The Swinging Cheerleaders

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The Swinging Cheerleaders
The Swinging Cheerleaders FilmPoster.jpeg
Directed by Jack Hill
Produced by John Prizer
Written by Jack Hill
(Credited as Jane Witherspoon)
David Kidd
(Credited as Betty Conklin)
Starring Jo Johnston
Rainbeaux Smith
Colleen Camp
Rosanne Katon
Music by William Loose
Cinematography Alfred Taylor
Edited by Mort Tubor
Distributed by Centaur Pictures
Release date
  • May 1974 (1974-05)
Running time
91 min
Country United States
Language English
Budget $165,000[1]

The Swinging Cheerleaders is a 1974 comedy-drama film written and directed by exploitation film auteur Jack Hill (who was credited for writing the film as Jane Witherspoon).

The film was also released under the titles Locker Room Girls and H.O.T.S. II. It is the sequel of sorts to the 1973 film The Cheerleaders, directed by Paul Glickler; and was itself followed by Revenge of the Cheerleaders (1976), directed by Richard Lerner; and The Great American Girl Robbery (1979) (aka Cheerleaders Wild Weekend), directed by Jeff Werner.

Plot summary[edit]

In order to write an article for the Mesa University college newspaper on how cheerleading demeans women, Kate (Jo Johnston) infiltrates the cheerleading squad. The other cheerleaders deal with their own problems: Mary Ann (Colleen Camp) struggles to get her promiscuous football player boyfriend, Buck (Ron Hajek), to propose to her; Lisa (Rosanne Katon) is having an affair with statistics teacher Professor Thorpe (Jason Sommers); and Andrea (Rainbeaux Smith) debates whether or not to stay a virgin. Meanwhile, Kate uncovers unscrupulous dealings: the football coach (Jack Denton) and college dean (George D. Wallace) are in cahoots in rigging games to favor betting spreads that Professor Thorpe, who is also the bookie, arranges. Later Prof. Thorpe turns against the coach and dean as they turn against their star quarterback, who they want to convince to throw the game for a big payoff. When confronted, the quarterback refuses on principle and is arrested by university police, who plant a marijuana joint on him as they carry out the dean's ultimatum. The movie endorses defiance of authority, and questions the ideals of love and virginity.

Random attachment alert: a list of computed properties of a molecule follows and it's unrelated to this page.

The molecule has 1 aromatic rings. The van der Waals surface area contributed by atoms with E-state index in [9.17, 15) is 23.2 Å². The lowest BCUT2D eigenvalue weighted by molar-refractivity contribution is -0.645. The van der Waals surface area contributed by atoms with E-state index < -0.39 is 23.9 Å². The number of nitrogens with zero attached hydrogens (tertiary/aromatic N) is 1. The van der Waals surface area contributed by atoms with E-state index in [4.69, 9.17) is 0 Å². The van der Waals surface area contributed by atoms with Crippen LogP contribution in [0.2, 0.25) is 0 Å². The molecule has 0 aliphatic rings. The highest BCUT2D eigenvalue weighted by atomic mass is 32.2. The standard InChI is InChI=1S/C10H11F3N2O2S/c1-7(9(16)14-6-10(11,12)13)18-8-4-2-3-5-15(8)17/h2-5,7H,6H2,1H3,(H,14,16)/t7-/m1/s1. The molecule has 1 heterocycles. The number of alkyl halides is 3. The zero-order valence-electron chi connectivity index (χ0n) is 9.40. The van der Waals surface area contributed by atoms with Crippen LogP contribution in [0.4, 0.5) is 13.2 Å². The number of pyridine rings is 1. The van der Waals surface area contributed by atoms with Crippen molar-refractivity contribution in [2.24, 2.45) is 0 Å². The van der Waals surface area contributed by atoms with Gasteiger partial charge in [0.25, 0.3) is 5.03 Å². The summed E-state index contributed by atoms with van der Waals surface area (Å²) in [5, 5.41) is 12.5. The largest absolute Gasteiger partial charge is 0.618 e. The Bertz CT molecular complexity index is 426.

Cast[edit]

Production[edit]

The Swinging Cheerleaders was shot in Pacific Palisades, Los Angeles, California.[2] According to co-writer/director Jack Hill, the film had a 12-day shoot. They started work on the script at the end of January 1974 and the movie was in theatres by May. The original title of the script was Stand Up and Holler so actresses would not think the film was about cheerleaders.[3]

In popular culture[edit]

Randall Dale Adams and David Harris saw The Swinging Cheerleaders at a Dallas drive-in theater on November 28, 1976; it was the second of a double feature preceded by The Student Body (1976, directed by Gus Trikonis). Both men mentioned their attendance at the drive-in as part of their alibis while being investigated for the murder of Dallas Police Department Officer Robert W. Wood. In the Errol Morris documentary The Thin Blue Line, Adams claimed that he didn't feel comfortable with the film's content and so he and Harris left before the film was finished. A few scenes from The Swinging Cheerleaders are shown in The Thin Blue Line.[4]

Quentin Tarantino selected The Swinging Cheerleaders for the First Quentin Tarantino Film Fest in Austin, Texas, in 1996.[2]

References[edit]

  1. ^ Calum Waddell, Jack Hill: The Exploitation and Blaxploitation Master, Film by Film, McFarland, 2009 p174
  2. ^ a b "The Swinging Cheerleaders (1974)," IMDB.com. Accessed Jan. 20, 2016.
  3. ^ Jack Hill on The Swinging Cheerleaders at Trailers From Hell accessed 10 June 2012
  4. ^ Morris, Errol, director. The Thin Blue Line (Miramax, 1988).

External links[edit]